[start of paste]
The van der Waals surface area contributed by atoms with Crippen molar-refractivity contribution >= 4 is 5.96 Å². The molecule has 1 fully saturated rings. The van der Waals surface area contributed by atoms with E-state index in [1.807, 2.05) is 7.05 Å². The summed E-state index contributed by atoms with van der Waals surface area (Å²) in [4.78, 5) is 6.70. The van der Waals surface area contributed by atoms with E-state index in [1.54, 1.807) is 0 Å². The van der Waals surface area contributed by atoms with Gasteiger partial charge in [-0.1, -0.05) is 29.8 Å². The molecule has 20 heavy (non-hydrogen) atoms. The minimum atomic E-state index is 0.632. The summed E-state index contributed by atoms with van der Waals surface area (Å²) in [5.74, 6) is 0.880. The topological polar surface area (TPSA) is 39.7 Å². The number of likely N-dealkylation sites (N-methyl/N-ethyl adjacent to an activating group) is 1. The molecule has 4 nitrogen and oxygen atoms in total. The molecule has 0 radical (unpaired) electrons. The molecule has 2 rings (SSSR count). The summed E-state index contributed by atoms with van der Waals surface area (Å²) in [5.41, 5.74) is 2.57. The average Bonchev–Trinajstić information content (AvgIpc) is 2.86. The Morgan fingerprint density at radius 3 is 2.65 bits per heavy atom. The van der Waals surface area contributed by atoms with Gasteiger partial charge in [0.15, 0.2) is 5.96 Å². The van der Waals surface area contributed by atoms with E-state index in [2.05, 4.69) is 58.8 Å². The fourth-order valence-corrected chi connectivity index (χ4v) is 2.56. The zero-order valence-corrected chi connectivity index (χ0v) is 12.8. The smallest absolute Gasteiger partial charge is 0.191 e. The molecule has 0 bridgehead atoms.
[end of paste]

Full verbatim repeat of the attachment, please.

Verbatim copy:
The van der Waals surface area contributed by atoms with Crippen molar-refractivity contribution >= 4 is 5.96 Å². The molecule has 1 fully saturated rings. The van der Waals surface area contributed by atoms with E-state index in [1.807, 2.05) is 7.05 Å². The summed E-state index contributed by atoms with van der Waals surface area (Å²) in [4.78, 5) is 6.70. The van der Waals surface area contributed by atoms with E-state index in [1.54, 1.807) is 0 Å². The van der Waals surface area contributed by atoms with Gasteiger partial charge in [-0.1, -0.05) is 29.8 Å². The molecule has 20 heavy (non-hydrogen) atoms. The minimum atomic E-state index is 0.632. The summed E-state index contributed by atoms with van der Waals surface area (Å²) in [5.74, 6) is 0.880. The topological polar surface area (TPSA) is 39.7 Å². The number of likely N-dealkylation sites (N-methyl/N-ethyl adjacent to an activating group) is 1. The molecule has 4 nitrogen and oxygen atoms in total. The molecule has 0 radical (unpaired) electrons. The molecule has 2 rings (SSSR count). The summed E-state index contributed by atoms with van der Waals surface area (Å²) in [5.41, 5.74) is 2.57. The average Bonchev–Trinajstić information content (AvgIpc) is 2.86. The Morgan fingerprint density at radius 3 is 2.65 bits per heavy atom. The van der Waals surface area contributed by atoms with Gasteiger partial charge in [0.15, 0.2) is 5.96 Å². The van der Waals surface area contributed by atoms with E-state index in [2.05, 4.69) is 58.8 Å². The fourth-order valence-corrected chi connectivity index (χ4v) is 2.56. The zero-order valence-corrected chi connectivity index (χ0v) is 12.8. The smallest absolute Gasteiger partial charge is 0.191 e. The molecule has 0 bridgehead atoms.